It’s taken awhile for courts to start applying the ADAAA—the January 1, 2009, amendments to the Americans with Disabilities Act that rendered everyone with a medical condition disabled for purposes of the disability discrimination law. With one glaring exception, courts have concluded that the amendments are not retroactive, and only apply to personnel decisions taken on or after January 1, 2009. After a bit of a waiting period, courts are now starting to weigh-in on disability cases under the ADAAA, and, as expected, for employers it is not pretty.
Consider Wells v. Cincinnati Children’s Hosp. Med. Ctr. (S.D. Ohio 2/15/12). Elizabeth Wells, a nurse at Cincinnati Children’s, suffered from gastrointestinal problems. When she returned to work following gall bladder surgery and FMLA leave, she committed various errors (e.g., pulling morphine for a patient that had no orders for it) that called into question her fitness to work as a nurse in a Critical Airway Transplant Surgery unit. The hospital believed the errors were related to her post-surgical medicine, Lotronex, which can cause confusion, sedation, and equilibrium disorders. The hospital placed Wells on administrative leave and referred to her its employee assistance program. The hospital refused to reinstate Wells to the transplant unit after her doctor cleared her to return to work. Ultimately, it found her a position in a bone marrow transplant unit, albeit at reduced hours and with a pay cut.
The trial court concluded that Wells’s disability discrimination claim relating to the hospital’s failure to reinstate her to her old position should go to a jury. Notably, the court pointed out that she need only prove that the hospital “regarded her as having an impairment,” and, in contrast to the pre-amendment ADA, under the ADAAA’s “regarded as” prong, “a plaintiff … only has to prove the existence of an impairment…; she no longer is required to prove that the employer regarded her impairment as substantially limiting a major life activity.” In other words, as long as Wells could prove that the hospital believed she was impaired, the ADA covers her. That burden was easy for her to meet: “The gastrointestinal problems which caused Plaintiff nausea, vomiting, and diarrhea clearly qualify as a physiological disorder. Moreover, to the extent that the side effects of Plaintiff’s proper use of prescription medication adversely affected her ability to work, it would contribute to a finding that she was disabled.” Because the hospital essentially demoted her following her leave, her ADA claim survived.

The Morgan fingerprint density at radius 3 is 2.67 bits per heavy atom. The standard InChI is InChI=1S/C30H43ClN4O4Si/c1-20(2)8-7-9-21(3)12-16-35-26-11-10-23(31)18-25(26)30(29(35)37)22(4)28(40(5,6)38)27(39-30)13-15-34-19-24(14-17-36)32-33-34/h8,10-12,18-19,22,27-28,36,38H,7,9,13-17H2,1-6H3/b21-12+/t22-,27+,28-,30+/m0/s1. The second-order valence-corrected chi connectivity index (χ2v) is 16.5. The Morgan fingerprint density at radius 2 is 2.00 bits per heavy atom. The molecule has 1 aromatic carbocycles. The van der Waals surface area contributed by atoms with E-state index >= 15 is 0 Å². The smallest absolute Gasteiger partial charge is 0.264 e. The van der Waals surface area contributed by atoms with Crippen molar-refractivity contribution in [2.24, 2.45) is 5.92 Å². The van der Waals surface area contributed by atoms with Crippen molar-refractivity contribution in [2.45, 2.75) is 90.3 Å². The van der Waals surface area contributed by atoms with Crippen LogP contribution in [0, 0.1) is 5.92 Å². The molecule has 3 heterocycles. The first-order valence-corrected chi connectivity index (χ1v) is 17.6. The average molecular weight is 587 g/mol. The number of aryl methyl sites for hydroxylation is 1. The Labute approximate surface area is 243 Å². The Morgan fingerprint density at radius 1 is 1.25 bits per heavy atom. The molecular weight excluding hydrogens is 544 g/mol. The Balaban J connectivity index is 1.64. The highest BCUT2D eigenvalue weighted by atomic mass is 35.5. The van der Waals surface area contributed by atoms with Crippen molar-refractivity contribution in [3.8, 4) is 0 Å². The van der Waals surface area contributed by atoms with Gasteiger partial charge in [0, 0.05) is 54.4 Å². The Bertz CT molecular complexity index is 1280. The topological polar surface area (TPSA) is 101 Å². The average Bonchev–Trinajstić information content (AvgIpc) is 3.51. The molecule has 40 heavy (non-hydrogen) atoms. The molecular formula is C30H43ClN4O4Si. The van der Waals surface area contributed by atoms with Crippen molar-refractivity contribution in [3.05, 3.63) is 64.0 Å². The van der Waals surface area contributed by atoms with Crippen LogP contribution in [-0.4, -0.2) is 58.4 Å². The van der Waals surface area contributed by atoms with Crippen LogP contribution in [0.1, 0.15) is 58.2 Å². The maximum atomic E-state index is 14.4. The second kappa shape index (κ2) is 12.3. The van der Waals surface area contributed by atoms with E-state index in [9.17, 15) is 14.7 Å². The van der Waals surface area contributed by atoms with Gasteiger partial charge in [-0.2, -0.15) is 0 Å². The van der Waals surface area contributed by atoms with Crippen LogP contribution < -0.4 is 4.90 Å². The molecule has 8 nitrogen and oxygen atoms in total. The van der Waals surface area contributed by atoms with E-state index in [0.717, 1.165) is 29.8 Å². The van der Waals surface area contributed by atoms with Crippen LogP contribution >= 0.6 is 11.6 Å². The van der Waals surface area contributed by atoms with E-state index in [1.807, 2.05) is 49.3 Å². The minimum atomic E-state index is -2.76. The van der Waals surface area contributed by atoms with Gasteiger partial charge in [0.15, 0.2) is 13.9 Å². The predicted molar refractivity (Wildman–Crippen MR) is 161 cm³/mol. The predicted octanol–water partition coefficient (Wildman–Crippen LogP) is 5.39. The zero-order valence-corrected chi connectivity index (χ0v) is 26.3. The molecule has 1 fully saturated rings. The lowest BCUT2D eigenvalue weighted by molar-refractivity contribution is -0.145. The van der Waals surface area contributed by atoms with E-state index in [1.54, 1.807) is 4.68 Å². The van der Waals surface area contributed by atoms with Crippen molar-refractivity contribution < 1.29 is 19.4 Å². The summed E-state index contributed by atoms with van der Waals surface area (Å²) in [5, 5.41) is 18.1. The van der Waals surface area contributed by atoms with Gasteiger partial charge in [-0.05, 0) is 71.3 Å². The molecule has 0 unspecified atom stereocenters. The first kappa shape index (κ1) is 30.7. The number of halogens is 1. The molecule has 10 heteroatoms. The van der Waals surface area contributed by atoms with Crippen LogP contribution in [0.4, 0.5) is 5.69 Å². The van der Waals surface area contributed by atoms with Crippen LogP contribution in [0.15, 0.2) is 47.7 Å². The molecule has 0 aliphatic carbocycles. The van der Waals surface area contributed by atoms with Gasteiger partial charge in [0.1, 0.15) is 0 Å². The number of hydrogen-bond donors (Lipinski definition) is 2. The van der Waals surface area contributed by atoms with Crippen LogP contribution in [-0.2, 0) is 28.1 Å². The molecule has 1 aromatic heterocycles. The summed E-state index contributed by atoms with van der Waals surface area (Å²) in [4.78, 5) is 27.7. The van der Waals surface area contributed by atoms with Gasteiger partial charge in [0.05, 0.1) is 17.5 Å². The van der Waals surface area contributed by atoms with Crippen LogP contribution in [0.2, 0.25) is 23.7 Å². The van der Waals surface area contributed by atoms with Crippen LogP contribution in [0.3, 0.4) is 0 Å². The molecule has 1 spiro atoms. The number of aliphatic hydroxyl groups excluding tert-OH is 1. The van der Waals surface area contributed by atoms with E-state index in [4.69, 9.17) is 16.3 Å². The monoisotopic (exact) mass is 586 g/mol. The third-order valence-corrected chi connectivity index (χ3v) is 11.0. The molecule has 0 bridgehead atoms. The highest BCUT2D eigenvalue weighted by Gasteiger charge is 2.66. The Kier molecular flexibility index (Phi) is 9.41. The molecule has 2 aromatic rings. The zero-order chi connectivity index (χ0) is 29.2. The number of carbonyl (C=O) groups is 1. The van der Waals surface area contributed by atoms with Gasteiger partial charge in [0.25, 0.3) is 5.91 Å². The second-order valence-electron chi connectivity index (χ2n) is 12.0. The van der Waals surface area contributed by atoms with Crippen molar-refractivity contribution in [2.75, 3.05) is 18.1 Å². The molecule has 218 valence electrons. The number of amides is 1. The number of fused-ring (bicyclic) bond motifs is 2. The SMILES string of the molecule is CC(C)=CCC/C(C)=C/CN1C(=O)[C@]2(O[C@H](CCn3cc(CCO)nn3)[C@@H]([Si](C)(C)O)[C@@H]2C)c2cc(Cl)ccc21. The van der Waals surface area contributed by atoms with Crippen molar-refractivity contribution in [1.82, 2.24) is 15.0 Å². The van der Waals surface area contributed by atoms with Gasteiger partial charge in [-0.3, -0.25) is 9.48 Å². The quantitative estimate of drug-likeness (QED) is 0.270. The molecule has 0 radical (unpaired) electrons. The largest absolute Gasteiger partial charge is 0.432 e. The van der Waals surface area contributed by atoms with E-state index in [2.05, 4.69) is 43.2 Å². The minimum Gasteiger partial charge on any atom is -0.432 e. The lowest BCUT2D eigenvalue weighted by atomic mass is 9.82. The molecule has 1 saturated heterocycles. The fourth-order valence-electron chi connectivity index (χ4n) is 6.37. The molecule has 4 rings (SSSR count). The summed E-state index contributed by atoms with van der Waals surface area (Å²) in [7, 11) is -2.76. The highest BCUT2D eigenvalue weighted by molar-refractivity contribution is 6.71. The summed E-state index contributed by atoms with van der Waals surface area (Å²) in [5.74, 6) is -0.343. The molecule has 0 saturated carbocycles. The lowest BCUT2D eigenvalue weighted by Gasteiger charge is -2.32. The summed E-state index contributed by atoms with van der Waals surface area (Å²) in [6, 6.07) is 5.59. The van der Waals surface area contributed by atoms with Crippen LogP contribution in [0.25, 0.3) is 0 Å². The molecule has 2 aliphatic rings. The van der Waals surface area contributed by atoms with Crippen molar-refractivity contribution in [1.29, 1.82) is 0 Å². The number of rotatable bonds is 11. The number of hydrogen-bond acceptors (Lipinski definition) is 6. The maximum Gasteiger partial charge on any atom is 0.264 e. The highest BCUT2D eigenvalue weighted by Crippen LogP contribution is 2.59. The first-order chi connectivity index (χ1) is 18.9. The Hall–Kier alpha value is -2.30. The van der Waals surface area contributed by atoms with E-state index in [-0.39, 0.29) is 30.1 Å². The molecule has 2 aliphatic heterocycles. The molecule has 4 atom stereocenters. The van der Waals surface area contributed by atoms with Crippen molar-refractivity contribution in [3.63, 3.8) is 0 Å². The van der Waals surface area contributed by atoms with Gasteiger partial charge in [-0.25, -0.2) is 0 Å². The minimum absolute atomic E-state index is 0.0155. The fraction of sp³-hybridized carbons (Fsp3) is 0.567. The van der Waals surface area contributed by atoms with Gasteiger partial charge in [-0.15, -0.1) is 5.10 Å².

The hospital’s only sin was that it did not want a nurse who blacks out and becomes confused when treating and administering narcotics to critically ill children. Perhaps, however, the hospital doomed itself by re-employing Wells at all. Because the bone marrow transplant unit also involved critically ill children, the court was skeptical of the employer’s rationale.
The ADA has become one of the most dangerous statutes for employers to administer. It covers virtually any medical condition, actual or perceived. Any time you are making an employment decision concerning any employee about whom you know, or believe, to have a medical condition, you will be best served to take a step back, take a deep breath, and take a few minutes to consult with your counsel. You do not want to shoot first and have to answer questions later.